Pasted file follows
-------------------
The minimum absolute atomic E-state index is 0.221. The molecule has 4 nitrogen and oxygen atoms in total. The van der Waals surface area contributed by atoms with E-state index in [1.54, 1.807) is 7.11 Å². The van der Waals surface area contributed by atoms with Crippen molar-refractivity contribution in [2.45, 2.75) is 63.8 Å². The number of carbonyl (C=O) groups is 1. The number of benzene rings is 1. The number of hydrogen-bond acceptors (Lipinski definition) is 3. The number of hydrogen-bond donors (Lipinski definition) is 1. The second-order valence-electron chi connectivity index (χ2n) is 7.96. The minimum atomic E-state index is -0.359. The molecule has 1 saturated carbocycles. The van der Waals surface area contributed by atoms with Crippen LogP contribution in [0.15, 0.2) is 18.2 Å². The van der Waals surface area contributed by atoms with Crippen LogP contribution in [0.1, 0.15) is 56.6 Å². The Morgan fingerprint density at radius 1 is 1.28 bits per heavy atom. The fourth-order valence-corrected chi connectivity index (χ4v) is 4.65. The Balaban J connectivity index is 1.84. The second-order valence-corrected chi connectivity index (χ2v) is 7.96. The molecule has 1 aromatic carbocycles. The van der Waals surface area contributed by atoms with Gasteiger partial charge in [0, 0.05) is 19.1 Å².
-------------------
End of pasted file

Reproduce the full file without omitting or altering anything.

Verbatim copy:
The minimum absolute atomic E-state index is 0.221. The molecule has 4 nitrogen and oxygen atoms in total. The van der Waals surface area contributed by atoms with E-state index in [1.54, 1.807) is 7.11 Å². The van der Waals surface area contributed by atoms with Crippen molar-refractivity contribution in [2.45, 2.75) is 63.8 Å². The number of carbonyl (C=O) groups is 1. The number of benzene rings is 1. The number of hydrogen-bond acceptors (Lipinski definition) is 3. The number of hydrogen-bond donors (Lipinski definition) is 1. The second-order valence-electron chi connectivity index (χ2n) is 7.96. The minimum atomic E-state index is -0.359. The molecule has 1 saturated carbocycles. The van der Waals surface area contributed by atoms with Crippen LogP contribution in [0.15, 0.2) is 18.2 Å². The van der Waals surface area contributed by atoms with Crippen LogP contribution in [0.1, 0.15) is 56.6 Å². The Morgan fingerprint density at radius 1 is 1.28 bits per heavy atom. The fourth-order valence-corrected chi connectivity index (χ4v) is 4.65. The Balaban J connectivity index is 1.84. The second-order valence-corrected chi connectivity index (χ2v) is 7.96. The molecule has 1 aromatic carbocycles. The van der Waals surface area contributed by atoms with Gasteiger partial charge in [0, 0.05) is 19.1 Å².